IMO warns of massive challenges facing health services in coming decades
“The challenges for our health services today are significant – but they are dwarfed by the challenges coming over the horizon” – warns Dr Padraig McGarry of the IMO
IMO calls for strategic investment in General Practice to deal with demands from inevitable rise in chronic illnesses.
Wednesday 13th January 2016. A rapidly ageing Irish population and the dramatically increasing medical demands that follow will dwarf the problems facing our health services today according to speakers at a special seminar organised by the Irish Medical Organisation (IMO).
The seminar, which was opened by the Minister for Health, Dr Leo Varadkar TD, took place in Buswells Hotel in Dublin this (Wed) evening.
Dr Padraig McGarry, Chairman of the GP Committee of the IMO, said the seminar had been organised to try to encourage policy makers to see beyond current problems to the “storm that is gathering on the horizon.”
He said; “People are crying out for a vision for our health service. The IMO vision is clear; resource General Practice and empower it to play a full role in tackling a crisis which we know with certainty is coming.”
Dr. McGarry said the scale of the problem is enormous; “An ageing population directly leads to increased demands for expensive chronic care management and we are woefully unprepared to cope with the demand that is coming down the tracks. Given the inescapable increase in the elderly population, longer life expectancy and everything we have seen occur in similar populations in other countries, we may end up regarding our current health care problems as “the good old days”.
Dr. McGarry said there were three key messages that the IMO wanted to get across:
The Irish health service is facing a double whammy of a rapid increase in the proportion of people over 65 needing expensive health care and fewer young, working people to pay for it though taxation.
The Irish hospital system – already at breaking point – is unsuited to chronic care management and will never be able to cope with the inevitable increase in demand.
The proven international solution requires a strategic resourcing of General Practice to take a lead role in chronic care management.
Dr Austin Byrne, a GP from Tramore in Waterford, presented an analysis of population changes that are coming down the line and the impact they will have on health services.
Dr Byrne said that the percentage of the population over the age of 65 was forecast to increase from 11% in 2006 to 26% in 2026 and with an ageing population would come a massive increase in demand for treatments for chronic ailments and illnesses. Dr Byrne also highlighted that not only will more people reach 65 than ever before, but more will live beyond 80 than ever before; “the number of people aged 80 or older will double in the next 20 years and the older old pose huge challenges in terms of chronic care.”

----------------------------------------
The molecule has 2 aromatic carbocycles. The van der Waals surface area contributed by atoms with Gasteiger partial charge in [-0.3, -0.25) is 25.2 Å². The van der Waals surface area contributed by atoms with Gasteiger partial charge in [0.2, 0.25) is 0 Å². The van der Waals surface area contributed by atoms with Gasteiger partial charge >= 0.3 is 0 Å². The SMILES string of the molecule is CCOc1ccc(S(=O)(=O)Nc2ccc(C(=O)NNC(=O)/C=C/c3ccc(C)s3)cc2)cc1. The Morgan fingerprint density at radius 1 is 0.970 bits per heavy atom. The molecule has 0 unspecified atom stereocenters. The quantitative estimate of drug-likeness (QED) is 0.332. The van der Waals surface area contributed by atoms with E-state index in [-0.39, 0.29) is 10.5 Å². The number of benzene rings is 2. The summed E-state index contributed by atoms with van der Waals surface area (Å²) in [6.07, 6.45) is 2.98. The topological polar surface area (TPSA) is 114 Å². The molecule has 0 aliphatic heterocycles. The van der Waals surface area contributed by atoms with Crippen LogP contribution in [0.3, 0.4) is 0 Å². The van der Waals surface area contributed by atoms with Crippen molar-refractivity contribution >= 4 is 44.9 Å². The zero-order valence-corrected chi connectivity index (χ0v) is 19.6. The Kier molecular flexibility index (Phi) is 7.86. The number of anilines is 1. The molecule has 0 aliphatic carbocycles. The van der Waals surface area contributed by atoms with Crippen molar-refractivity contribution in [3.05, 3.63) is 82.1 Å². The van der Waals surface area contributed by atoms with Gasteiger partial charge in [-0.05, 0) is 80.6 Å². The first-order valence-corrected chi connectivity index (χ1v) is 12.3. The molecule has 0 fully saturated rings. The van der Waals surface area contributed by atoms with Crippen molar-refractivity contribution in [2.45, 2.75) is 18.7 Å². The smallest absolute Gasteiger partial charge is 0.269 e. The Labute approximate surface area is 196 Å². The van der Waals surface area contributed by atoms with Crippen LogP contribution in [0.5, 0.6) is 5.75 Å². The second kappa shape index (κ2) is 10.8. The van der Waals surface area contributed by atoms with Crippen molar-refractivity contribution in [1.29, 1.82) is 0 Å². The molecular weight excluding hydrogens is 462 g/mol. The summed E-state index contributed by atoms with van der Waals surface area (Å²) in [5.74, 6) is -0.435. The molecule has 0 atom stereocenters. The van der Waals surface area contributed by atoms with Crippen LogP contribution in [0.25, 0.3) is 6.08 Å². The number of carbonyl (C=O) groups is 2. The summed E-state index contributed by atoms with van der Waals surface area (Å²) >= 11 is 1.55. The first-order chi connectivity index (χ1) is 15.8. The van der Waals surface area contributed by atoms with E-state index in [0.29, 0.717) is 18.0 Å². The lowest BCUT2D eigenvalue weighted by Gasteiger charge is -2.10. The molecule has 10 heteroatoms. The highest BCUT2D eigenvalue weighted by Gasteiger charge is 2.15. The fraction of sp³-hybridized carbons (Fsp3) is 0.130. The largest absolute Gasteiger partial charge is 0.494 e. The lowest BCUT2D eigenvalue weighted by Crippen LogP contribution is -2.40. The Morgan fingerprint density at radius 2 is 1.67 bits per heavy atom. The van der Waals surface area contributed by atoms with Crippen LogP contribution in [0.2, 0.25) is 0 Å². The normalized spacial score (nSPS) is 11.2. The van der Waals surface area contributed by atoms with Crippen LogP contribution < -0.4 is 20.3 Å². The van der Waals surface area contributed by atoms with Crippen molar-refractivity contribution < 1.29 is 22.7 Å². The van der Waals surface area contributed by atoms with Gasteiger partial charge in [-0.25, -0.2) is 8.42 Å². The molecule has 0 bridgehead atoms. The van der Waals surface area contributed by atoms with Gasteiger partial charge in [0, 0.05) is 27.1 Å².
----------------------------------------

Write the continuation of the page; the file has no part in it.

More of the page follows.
Chronic Conditions are conditions which last 3 months or more such as Heart Disease, Lung Disease, Obesity, Arthritis and Diabetes which required ongoing, prolonged treatment and which often arise at the same time in older patients.
The percentage of patients who suffer from multiple chronic illnesses increases from 1 in 4 for the population under 65 to 3 in 4 for the population aged over 65. Most are preventable or the risk of developing them can be dramatically reduced by interventions in areas such as lifestyle or dietary modifications.
Dr Byrne warned that within that over the coming years, the demand for acute hospital beds for patients over 65 alone will be greater than the total of all acute and day case beds currently in the entire hospital network. He said; “The total bed capacity increase required to maintain current service levels in our hospitals will be in excess of 50% more beds in the system. Therefore we simply have to invest now to move chronic disease care out of the hospitals and into General Practice.”
Dr William Behan, a GP in Dublin, addressed the seminar on the challenge of rising health care costs. Dr Behan said that the international literature was unanimous on the cost effectiveness of treating patients through General Practice as opposed to a hospital setting. Chronic Care Programmes set in General Practice enhance patient experience, improve health outcomes, reduce referrals to hospitals, reduce outpatient visits, in patient admissions and emergency department presentations.
Dr Behan calculated that for every €10 million invested in General Practice there will be a corresponding freeing up of €50 million in hospital resources so as to allow the acute system to deal with cases of greater acuity. He compared the UK experience where General Practice receives 9.5% of the total public health budget with Ireland where the comparable figure is just 3.2%.
Dr Tadhg Crowley, a GP in Kilkenny, spoke of the potential of Chronic Care programmes in General Practice. Speaking on the experience of treating heart failure, Dr Crowley said that in 2012 heart failure cost €660 million with 50% of these costs relating to patients being hospitalised – accounting for 7% of all hospital beds used in that year in the system.
Dr Crowley said that an integrated structured programme through General Practice could reduce outpatient attendances by 25% and hospital admissions by 16%.
The IMO is calling on all political parties, the Department of Health and the HSE to commit to a programme of sustained investment into General Practice so that we can start treating patients with chronic disease and offer a modern, quality service to our citizens.